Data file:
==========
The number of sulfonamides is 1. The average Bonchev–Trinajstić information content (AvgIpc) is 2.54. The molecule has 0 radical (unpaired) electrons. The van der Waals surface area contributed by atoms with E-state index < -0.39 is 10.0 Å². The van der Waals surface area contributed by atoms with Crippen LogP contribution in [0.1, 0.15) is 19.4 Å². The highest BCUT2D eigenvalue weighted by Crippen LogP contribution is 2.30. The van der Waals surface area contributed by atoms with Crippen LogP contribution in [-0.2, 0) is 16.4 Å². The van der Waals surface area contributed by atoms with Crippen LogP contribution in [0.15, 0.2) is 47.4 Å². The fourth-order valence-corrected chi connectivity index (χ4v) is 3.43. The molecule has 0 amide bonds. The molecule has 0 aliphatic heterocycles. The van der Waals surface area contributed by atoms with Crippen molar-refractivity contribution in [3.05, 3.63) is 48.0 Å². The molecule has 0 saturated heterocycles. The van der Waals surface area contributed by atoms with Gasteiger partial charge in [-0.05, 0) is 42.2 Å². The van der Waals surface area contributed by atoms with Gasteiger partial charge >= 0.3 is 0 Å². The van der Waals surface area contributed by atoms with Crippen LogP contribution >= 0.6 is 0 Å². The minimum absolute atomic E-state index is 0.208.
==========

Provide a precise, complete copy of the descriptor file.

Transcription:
The number of sulfonamides is 1. The average Bonchev–Trinajstić information content (AvgIpc) is 2.54. The molecule has 0 radical (unpaired) electrons. The van der Waals surface area contributed by atoms with E-state index < -0.39 is 10.0 Å². The van der Waals surface area contributed by atoms with Crippen LogP contribution in [0.1, 0.15) is 19.4 Å². The highest BCUT2D eigenvalue weighted by Crippen LogP contribution is 2.30. The van der Waals surface area contributed by atoms with Crippen LogP contribution in [-0.2, 0) is 16.4 Å². The van der Waals surface area contributed by atoms with Crippen LogP contribution in [0.15, 0.2) is 47.4 Å². The fourth-order valence-corrected chi connectivity index (χ4v) is 3.43. The molecule has 0 amide bonds. The molecule has 0 aliphatic heterocycles. The van der Waals surface area contributed by atoms with Crippen molar-refractivity contribution in [3.05, 3.63) is 48.0 Å². The molecule has 0 saturated heterocycles. The van der Waals surface area contributed by atoms with Gasteiger partial charge in [-0.05, 0) is 42.2 Å². The van der Waals surface area contributed by atoms with Gasteiger partial charge >= 0.3 is 0 Å². The van der Waals surface area contributed by atoms with Crippen LogP contribution >= 0.6 is 0 Å². The minimum absolute atomic E-state index is 0.208.